In the second half, after Wentz killed a drive with an interception and top receiver Jordan Matthews left for good with an ankle injury he'd suffered in the first half, the output was pathetic - three points against a defense that been giving up 38.75 per game in a four-game losing streak.
Early in the fourth quarter, what would have been their biggest play of the game, a gain of 41 yards on a screen to Darren Sproles, was wiped out when Dorial Green-Beckham charged off the line and started blocking a cornerback before the ball was caught. That's offensive pass interference.
Despite going from first-and-10 in Green Bay territory to first-and-20 at his 15, Wentz kept that drive alive, through sheer force of will. On third-and-10, trapped way behind the line, with Julius Peppers hanging onto his facemask and Datone Jones grabbing him around the waist, Wentz somehow shook free and added 7 yards to the 15-yard penalty on Peppers.
"It costs me at times, but I just kinda have this never-say-die attitude. As a competitor, I'm always fighting, always scrapping for whatever I can," Wentz said. "Still came up short of the first down, but we got the facemask call."
Then he hit Sproles for 17, and the Eagles were at the Packers' 36. But two plays later, Kelce snapped low, Wentz was buried, and Donnie Jones came on to punt. If you include the play that was called back, the offense actually gained more than 70 yards on the drive but scored no points, because of two huge errors.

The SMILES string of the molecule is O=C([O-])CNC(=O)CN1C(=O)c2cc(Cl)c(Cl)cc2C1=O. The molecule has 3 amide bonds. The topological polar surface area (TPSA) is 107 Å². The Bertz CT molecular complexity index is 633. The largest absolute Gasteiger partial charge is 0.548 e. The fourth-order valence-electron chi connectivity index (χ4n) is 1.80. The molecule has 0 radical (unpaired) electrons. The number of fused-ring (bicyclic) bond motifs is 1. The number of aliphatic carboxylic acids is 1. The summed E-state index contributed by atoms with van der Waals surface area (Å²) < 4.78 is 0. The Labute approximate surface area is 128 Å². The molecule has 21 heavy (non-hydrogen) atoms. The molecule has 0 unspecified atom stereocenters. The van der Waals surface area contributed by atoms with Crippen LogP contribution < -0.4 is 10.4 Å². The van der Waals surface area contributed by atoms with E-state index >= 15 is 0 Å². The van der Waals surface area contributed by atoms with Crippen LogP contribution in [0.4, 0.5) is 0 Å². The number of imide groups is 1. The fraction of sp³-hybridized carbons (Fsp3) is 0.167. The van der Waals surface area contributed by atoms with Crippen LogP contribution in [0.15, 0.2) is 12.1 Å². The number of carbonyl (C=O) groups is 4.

It's a subtle point, but an important one - you can't say nothing is working here. It's just that the kind of precision this weapons-challenged group needs to score sometimes isn't there.
"We can't make little mistakes. We can't have presnap penalties, we can't have penalties in general. We can't turn the ball over . . . At the end of the day, we've got to make plays. Players make plays," tight end Brent Celek said.
This week, Cincinnati's defense ranks 23rd in the NFL, the overall rankings being based on yardage. The Bengals are exactly in the middle, 16th, in points allowed per game, at 22.3. Their pass rush hasn't been as good as expected but their secondary, playing mainly Cover 2, does have 11 interceptions.
"You just have to be patient; when you're playing a zone defense, sometimes you'll run a route and they'll be in the right position, because they just schemed up the right call," wideout Bryce Treggs said. "It's just about letting the game come to you, instead of pressing . . . executing when opportunities come."
Tight end Zach Ertz said the persistent third-down problem for the Eagles' offense - it ranks 29th, converting 34 percent - is really the culmination of earlier problems.
"We've got to be efficient on first down. We gotta have positive plays on first down. When you're facing third-and-long in this league, it's extremely difficult," Ertz said. "We gotta get rid of the penalties. Penalties are killing us."